Working all day is overrated. I'm just starting this journey and creating what type of work I want to cultivate next. When I was working a 9-6 job, I had the hardest time focusing for long periods of time. When you break it up and work a few hours in the morning or evening, it provides time for dedicated focus while still having the flexibility to explore and play. I think routines and structure are important, and for me personally, I'm learning that I work best in small chunks than extended periods of time. And I'm much more productive in 3 hours than I was when working 8 or 9.
Complaining happens less. The more I travel, the more I realize how much I complained when I was back in the states (weather, travel, food...you name it). Travel strips away your comfort zone and causes you to be in the moment and adapt to your surroundings. I am not a fan of summer. I lived in Dallas for 7 years and always dreaded the 5-6 month span of hot weather. And here I am now, living in a city that's equally as hot and more humid. While I don't necessarily enjoy dripping sweat or being in the heat, I seem to embrace it more here. And I don't have a car or bike so I'm walking pretty much everywhere. I go with the flow. Perhaps my awareness to complaining has lessened. I'm not always around English speakers so I'm not as aware of what is being said. We tend to feed off of each others' negativity or energy. So maybe it's more that I'm not hearing what others are saying that keeps me from complaining so much?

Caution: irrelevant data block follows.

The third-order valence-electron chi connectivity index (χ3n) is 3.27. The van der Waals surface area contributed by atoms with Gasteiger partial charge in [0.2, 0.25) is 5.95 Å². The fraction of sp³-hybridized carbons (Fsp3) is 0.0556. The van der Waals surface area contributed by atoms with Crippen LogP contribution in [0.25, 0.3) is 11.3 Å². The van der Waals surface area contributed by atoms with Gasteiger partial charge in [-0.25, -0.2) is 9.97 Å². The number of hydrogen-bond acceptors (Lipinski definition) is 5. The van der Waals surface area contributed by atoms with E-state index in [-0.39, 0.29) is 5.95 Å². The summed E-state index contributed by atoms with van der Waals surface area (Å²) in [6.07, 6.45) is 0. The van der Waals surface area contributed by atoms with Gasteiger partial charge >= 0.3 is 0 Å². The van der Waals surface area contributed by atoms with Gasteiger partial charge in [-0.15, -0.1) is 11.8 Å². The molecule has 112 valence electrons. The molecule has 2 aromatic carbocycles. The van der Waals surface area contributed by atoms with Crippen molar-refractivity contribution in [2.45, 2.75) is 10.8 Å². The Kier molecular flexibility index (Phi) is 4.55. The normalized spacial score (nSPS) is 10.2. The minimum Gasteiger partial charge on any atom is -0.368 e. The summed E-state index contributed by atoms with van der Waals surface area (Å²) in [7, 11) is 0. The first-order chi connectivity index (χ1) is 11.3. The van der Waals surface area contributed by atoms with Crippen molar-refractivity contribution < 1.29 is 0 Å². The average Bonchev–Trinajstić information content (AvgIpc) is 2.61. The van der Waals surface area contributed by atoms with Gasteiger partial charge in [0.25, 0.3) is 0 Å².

You can have a full life no matter where you live. Solo travel is opening my eyes to living a full life no matter where I am. While travel brings out my adventurous and curious side, I can now see that I can have this no matter where I am. I used to say that I was only alive when I traveled and dead when I wasn't. When you travel and develop your muscles for curiosity and adventure, you can carry this with you no matter where you are. It's not the destination but rather your energy and intention. Remind me of this when I'm back in the states...
These are all of my observations from 2 weeks of solo travel. Imagine what it will be like after 2 years! What lessons would you add to this list? Do you have any discoveries or provisions from traveling or going out by yourself?